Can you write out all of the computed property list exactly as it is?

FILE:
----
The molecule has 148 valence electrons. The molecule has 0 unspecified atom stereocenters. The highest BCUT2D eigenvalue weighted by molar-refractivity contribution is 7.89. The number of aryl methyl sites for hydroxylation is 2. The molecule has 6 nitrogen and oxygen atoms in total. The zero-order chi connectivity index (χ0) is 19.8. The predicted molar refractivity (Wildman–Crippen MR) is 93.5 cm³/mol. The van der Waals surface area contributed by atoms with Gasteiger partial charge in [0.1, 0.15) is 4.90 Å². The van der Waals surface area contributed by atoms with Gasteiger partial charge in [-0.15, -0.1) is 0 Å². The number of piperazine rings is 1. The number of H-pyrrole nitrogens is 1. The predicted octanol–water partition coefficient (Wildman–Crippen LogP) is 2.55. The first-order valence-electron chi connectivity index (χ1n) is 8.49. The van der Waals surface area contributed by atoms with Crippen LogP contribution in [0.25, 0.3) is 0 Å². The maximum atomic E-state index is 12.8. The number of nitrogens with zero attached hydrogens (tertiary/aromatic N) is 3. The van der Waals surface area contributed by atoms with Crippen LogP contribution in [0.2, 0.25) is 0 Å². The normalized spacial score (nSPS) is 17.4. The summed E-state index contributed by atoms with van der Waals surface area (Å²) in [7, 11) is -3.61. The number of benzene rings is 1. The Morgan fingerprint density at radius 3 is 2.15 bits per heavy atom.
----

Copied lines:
The molecule has 148 valence electrons. The molecule has 0 unspecified atom stereocenters. The highest BCUT2D eigenvalue weighted by molar-refractivity contribution is 7.89. The number of aryl methyl sites for hydroxylation is 2. The molecule has 6 nitrogen and oxygen atoms in total. The zero-order chi connectivity index (χ0) is 19.8. The predicted molar refractivity (Wildman–Crippen MR) is 93.5 cm³/mol. The van der Waals surface area contributed by atoms with Gasteiger partial charge in [0.1, 0.15) is 4.90 Å². The van der Waals surface area contributed by atoms with Gasteiger partial charge in [-0.15, -0.1) is 0 Å². The number of piperazine rings is 1. The number of H-pyrrole nitrogens is 1. The predicted octanol–water partition coefficient (Wildman–Crippen LogP) is 2.55. The first-order valence-electron chi connectivity index (χ1n) is 8.49. The van der Waals surface area contributed by atoms with Crippen LogP contribution in [0.25, 0.3) is 0 Å². The maximum atomic E-state index is 12.8. The number of nitrogens with zero attached hydrogens (tertiary/aromatic N) is 3. The van der Waals surface area contributed by atoms with Crippen LogP contribution in [0.2, 0.25) is 0 Å². The normalized spacial score (nSPS) is 17.4. The summed E-state index contributed by atoms with van der Waals surface area (Å²) in [7, 11) is -3.61. The number of benzene rings is 1. The Morgan fingerprint density at radius 3 is 2.15 bits per heavy atom.